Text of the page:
The Book of Genesis, regardless of our faith, is something with which almost all of us in the Western world are familiar—a foundational work of our culture we have read and, we believe, understood. After all, its language, despite its remarkable elegance, is simple. Its powerful sentences are short. And its messages glisten with clarity.
Rightly recognized as one of the world’s most important spiritual texts, the Bible has shaped thousands of years of faith, art, and human history. Yet for all its importance to believers and nonbelievers alike, we rarely engage with the Bible as a collection of unique narratives that were only later united into what we now know as the Old and New Testaments. And these different texts—historical narratives, dramatic visions, poems, songs, letters—speak to a broad range of experience, from joy and wonder to tragedy and mystery.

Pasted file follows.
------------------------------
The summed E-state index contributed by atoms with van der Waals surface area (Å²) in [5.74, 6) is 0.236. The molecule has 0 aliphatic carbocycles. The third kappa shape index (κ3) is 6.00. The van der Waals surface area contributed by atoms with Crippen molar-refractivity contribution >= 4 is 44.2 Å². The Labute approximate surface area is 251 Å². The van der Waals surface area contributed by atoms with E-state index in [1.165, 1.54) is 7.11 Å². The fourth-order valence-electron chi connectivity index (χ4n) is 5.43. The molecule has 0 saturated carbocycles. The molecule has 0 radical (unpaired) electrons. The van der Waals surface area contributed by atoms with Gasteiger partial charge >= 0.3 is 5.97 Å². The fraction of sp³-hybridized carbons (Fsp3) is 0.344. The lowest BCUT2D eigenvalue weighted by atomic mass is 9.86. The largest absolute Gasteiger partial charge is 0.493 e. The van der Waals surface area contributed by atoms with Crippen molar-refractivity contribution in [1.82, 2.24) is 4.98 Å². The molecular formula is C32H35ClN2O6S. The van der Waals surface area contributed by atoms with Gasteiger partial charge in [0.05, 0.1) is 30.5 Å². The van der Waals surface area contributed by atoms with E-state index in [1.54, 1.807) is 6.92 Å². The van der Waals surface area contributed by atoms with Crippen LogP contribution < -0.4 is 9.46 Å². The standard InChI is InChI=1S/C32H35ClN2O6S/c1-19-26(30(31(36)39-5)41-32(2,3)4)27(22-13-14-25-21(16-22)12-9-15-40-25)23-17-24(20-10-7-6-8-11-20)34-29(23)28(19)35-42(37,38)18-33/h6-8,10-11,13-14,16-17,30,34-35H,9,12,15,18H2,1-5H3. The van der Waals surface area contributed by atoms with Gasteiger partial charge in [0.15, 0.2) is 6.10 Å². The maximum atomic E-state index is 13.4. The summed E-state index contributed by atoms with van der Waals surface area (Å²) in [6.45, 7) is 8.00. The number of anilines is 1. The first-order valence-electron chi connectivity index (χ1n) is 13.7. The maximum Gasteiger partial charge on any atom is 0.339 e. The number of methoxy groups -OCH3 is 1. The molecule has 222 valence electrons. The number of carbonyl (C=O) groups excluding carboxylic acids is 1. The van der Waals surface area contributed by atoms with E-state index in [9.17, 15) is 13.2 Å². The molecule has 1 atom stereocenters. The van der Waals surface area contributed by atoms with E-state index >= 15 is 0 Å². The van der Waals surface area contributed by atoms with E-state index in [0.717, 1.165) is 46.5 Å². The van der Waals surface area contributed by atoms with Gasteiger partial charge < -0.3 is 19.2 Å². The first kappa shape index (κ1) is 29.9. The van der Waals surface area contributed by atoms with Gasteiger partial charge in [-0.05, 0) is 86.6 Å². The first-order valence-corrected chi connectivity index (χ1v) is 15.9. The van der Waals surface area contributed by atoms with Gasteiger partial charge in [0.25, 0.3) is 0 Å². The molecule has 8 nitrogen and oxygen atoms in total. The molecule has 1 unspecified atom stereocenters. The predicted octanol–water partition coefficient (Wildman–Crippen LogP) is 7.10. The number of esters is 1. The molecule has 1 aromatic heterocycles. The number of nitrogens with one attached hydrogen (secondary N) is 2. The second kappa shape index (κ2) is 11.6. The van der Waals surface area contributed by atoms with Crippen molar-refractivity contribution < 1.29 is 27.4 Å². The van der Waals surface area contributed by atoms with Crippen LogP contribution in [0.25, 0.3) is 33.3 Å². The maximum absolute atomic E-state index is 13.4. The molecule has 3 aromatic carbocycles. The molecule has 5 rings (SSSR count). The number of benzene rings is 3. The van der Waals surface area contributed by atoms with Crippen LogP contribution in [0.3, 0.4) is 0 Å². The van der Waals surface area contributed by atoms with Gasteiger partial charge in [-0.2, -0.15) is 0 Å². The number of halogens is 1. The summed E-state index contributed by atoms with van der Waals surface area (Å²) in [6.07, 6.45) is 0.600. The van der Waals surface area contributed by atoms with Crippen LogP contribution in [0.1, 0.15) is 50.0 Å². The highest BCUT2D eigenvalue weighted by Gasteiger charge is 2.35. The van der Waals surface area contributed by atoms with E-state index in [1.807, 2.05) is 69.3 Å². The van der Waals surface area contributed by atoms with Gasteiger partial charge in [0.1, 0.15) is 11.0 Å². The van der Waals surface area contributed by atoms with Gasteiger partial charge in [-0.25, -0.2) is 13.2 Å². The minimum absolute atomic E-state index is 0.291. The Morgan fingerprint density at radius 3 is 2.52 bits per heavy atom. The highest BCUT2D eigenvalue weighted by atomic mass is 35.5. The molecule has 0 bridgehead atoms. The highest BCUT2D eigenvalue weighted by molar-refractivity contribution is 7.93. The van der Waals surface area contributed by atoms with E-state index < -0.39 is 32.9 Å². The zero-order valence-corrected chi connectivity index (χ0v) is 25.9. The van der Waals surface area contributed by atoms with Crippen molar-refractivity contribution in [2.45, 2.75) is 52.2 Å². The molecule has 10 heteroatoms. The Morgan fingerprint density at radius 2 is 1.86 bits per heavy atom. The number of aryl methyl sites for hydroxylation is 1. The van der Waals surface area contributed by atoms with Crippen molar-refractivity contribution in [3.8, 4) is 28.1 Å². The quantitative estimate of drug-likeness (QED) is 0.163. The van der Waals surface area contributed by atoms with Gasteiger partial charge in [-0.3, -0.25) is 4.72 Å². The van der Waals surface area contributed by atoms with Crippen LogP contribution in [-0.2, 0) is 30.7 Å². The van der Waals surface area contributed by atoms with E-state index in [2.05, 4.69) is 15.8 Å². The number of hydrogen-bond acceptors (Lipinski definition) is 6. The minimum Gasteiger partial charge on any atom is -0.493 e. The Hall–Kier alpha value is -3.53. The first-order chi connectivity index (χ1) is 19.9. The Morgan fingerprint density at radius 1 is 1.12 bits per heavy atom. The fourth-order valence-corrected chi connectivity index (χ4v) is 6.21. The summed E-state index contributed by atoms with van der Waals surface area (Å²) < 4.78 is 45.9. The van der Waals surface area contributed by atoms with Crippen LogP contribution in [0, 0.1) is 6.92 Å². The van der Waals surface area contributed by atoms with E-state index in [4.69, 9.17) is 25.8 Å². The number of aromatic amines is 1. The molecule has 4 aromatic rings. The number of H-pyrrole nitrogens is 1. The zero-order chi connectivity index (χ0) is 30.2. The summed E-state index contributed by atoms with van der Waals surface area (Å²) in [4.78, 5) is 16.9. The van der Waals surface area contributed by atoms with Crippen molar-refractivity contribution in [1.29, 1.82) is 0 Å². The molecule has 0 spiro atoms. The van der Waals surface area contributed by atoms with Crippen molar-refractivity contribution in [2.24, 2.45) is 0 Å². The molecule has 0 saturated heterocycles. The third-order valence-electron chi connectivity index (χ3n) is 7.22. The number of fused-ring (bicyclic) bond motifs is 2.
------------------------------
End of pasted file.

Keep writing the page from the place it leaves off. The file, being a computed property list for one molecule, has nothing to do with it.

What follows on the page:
Dépassant son admiration, Gerry Souter, auteur du remarquable Frida Kahlo, n'hésite pas à ramener Diego Rivera à une dimension humaine, en constatant ses choix politiques, ses amours, et « qu'au fond de lui bouillonnait le Mexique, langue de ses pensées, sang de ses veines, azur du ciel au-dessus de sa tombe.